We are interested then, in making a distinction between those two.

So we will be interested in describing those directions and

coming up with a consistent way of doing that.

And what we're going to do then is to look at a unit cube.

And what I have described up here is a simple unit cube in which I've labeled O,

that represents the origin, and the other corners, A, B, C, D, F and G.

And what we'll be able to do then is to describe

The co-ordinates of each one of those points because in order for

us to be able to get directions we need to describe the co-ordinates

that tell us something about the distances between the two points of interest.

So first let's look at the position that we're referring to as the origin.

The way we describe this in crystallographic terms is

that the origin is given as 0,0,0.

So we're looking at the origin, and

we're positioning at that origin at that position given as 0.

Now when we come over here and we look at position A.

Position A is along the X axis and we will call that position since it is

at the boundary of the unit cell, it will be the position one comma zero comma zero.

Now we turn our attention to B and what we now have is the position

which it will be described as the 0, 1, 0.

Again, these integers are delineated by commas.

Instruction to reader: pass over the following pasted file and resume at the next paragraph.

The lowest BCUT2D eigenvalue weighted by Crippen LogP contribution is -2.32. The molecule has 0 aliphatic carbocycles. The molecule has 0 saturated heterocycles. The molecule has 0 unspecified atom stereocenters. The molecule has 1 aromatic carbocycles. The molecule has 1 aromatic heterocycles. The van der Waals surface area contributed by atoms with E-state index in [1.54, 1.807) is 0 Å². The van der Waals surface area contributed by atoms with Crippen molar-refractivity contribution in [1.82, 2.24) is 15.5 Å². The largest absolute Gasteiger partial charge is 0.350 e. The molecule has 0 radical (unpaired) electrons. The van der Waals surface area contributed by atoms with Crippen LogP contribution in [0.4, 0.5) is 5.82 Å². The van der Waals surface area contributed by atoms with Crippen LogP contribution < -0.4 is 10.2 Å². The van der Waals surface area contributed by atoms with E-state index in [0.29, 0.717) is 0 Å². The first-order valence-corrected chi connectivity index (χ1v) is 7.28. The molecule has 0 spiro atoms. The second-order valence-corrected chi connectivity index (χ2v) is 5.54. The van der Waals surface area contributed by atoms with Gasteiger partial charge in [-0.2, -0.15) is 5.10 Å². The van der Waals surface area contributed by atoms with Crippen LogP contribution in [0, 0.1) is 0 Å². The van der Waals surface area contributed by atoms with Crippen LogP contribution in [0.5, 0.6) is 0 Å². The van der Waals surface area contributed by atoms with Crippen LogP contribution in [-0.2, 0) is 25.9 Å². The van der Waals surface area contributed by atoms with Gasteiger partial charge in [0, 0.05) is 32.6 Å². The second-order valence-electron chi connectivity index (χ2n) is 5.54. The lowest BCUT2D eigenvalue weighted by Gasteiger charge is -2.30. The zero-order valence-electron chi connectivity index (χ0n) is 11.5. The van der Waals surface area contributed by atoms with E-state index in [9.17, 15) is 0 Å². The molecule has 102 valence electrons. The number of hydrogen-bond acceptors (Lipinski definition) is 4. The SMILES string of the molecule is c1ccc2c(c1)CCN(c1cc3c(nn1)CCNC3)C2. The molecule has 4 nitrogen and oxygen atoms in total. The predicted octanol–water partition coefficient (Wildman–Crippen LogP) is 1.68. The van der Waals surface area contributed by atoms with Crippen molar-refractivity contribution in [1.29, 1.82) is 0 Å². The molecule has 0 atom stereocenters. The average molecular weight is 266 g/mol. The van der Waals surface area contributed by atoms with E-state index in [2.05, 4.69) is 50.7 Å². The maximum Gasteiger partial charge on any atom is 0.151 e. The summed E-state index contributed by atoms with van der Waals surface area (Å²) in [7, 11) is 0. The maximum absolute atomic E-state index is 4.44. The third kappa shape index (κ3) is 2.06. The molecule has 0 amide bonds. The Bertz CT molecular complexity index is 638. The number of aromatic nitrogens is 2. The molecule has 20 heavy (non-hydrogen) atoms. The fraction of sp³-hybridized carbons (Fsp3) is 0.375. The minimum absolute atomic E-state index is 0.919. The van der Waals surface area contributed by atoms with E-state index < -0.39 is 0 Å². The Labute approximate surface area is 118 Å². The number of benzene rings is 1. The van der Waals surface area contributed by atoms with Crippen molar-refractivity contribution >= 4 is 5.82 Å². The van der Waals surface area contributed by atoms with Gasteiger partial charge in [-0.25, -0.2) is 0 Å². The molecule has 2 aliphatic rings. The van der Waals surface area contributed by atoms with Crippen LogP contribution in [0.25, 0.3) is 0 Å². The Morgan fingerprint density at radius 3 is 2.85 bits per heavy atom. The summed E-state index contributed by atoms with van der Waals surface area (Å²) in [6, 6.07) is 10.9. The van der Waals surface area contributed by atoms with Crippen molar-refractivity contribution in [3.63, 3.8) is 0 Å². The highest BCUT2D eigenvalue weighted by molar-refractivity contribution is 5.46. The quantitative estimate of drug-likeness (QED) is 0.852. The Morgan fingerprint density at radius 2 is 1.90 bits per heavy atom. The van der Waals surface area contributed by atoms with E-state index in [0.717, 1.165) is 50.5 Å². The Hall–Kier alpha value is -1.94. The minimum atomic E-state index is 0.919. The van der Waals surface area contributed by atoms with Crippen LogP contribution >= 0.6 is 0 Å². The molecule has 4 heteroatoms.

And up here we look at C.

That´s along the Z axis and that position will be 0,0,1.

And we look at D and that position is 1,1,1.

And we look at E, which is on the XY plane.

So that will be 1,1,0.

And we look at F.

That's on that back corner, and what we see here is it is in the plane of Z and Y.

And what we will see is that that is going to be 0,1,1.

And up here we look at G and

we'll see that that's going to be at the position 1,0,1.

The last position, which is indicated as a face position,

position H, what we see is we are coming out in the direction of X and Y.

But in the case of X, we're coming out at a distance of one

half along the x, one alone the Y, and one half along the Z.

And as a result,

what we will see is the positions that are idicated over here on the right.

So the last position of H is 1/2, 1, 1/2.

And remember these are integers, or they're fractions of an integer, and

that puts them inside of the unit cell of interest.

Now that we've come up with a way of identifying the positions of interest.

If, for example, we're interested in talking about the vector that is

described by the position AO or the vector AO.

We can do that by recognizing.

First, we get the two points of interest.

We have the 0,0,0, and the 1,0,0.

And what we're going to do is to note those two positions, and

then what we do is we subtract the tail of

the arrow from the tip, and we clear any fractions.